So there is definitely a reduction in the project receivables. There are multiple problems right now but the government is trying to work very closely with us on the whole infrastructure projects scenario.
Given the current scenario, what is your strategy to sustain growth?
Basically, in such a situation, we need to work very closely with the customer and retain good customers, too. At this point of time, we are not looking at growth and increasing our order book. One has to work with customers, acquire and retain the good ones. So, we are watching the situation and increasing our business. We are not very optimistic about increasing volumes right now.
How healthy is the competition in this segment and what sets Tata Capital apart?
We are the old players in this business. Back in 1990, there was nobody to fund machines and there was no organised market. Machine funding ran the risk of defaulting customers, and funding defaulters. But, after 2000, everything changed. So, now, practically every NBFC, all nationalised banks, even private banks are in the business. Of course, in this field there will always be competition over rates and good credit. Then again, how effectively you will be clear and open to the customer in understanding his needs and matching it with your schemes are key components.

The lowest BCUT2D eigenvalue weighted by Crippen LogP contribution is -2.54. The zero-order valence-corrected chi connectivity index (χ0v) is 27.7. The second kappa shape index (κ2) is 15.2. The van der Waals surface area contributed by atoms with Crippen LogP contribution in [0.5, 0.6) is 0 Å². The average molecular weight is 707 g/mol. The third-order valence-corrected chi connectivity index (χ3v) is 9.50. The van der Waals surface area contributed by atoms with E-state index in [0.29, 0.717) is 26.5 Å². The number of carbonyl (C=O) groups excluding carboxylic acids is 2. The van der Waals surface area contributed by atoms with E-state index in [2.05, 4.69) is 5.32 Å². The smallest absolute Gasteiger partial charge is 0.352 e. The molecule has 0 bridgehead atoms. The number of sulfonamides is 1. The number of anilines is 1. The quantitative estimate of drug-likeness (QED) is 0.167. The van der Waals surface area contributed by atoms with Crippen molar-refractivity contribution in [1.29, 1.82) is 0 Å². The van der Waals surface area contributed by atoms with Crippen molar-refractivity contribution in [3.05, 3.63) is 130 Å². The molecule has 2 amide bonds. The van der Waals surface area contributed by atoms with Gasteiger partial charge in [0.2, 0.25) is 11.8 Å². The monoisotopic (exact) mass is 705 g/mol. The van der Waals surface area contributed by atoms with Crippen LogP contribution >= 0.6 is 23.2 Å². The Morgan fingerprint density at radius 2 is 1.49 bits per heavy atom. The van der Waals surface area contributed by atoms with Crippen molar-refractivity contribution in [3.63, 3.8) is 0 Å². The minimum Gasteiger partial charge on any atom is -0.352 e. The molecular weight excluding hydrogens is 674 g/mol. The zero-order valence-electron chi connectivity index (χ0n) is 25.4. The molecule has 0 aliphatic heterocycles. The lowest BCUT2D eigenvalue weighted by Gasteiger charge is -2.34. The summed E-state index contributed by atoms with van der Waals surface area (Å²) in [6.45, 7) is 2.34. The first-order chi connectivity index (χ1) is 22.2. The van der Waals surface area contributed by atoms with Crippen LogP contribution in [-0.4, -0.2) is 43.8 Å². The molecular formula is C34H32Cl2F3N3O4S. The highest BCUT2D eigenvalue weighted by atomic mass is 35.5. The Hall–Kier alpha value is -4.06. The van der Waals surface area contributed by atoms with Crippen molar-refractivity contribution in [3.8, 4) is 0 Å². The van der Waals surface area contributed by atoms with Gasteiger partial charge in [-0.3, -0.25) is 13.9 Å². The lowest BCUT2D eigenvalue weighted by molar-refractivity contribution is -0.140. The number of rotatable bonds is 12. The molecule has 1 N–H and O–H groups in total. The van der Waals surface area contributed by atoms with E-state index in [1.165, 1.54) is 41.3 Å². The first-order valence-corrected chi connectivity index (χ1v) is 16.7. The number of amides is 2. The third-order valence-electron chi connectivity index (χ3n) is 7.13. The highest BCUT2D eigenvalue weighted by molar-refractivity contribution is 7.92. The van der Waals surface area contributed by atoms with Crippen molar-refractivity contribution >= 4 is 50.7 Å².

How effectively, quickly and promptly you give a service matters in this business. You need to have a good, enthusiastic team to work with the customer continuously.
What is the procedure on recovery of assets from a defaulter?
Being an NBFC, we have a regulatory prime fund given us by the RBI and by various credible authorities. So, we meet all the regulatory framework regulations. There is a notice that goes to all customers right from the first default to the last default. Then there are various processes, we file action against Section 138, then Section 9, and Section 17. We can even file a criminal complaint, if we perceive criminal intent. We work according to the norms. We have an entirely different team to handle this.
How do you look at leasing as an option?
Leasing is not an organised sector in India. Unfortunately, the rental and leasing markets are just 2 to 5 per cent, with more unorganised players in them than organised ones. Of the total machines you sell, 50 per cent actually goes into rental and 50 per cent into captive goods. This segment will get organised but it will take time.
How do you view the growth potential three years down the line?
We are positive on infrastructure space internally, and we can definitely see some good numbers, a change for the better if single-window clearances start to happen for all projects in India. Once everybody starts working, with clear focus and quick decision-making that will actually change the face of this country.
Will the forthcoming elections have any impact on growth prospects?
I personally feel that there may not be an impact. There may be many restrictions, the projects may be delayed little bit but work will go on, irrespective of who comes to power.
Daimler India wins Apollo-CV Award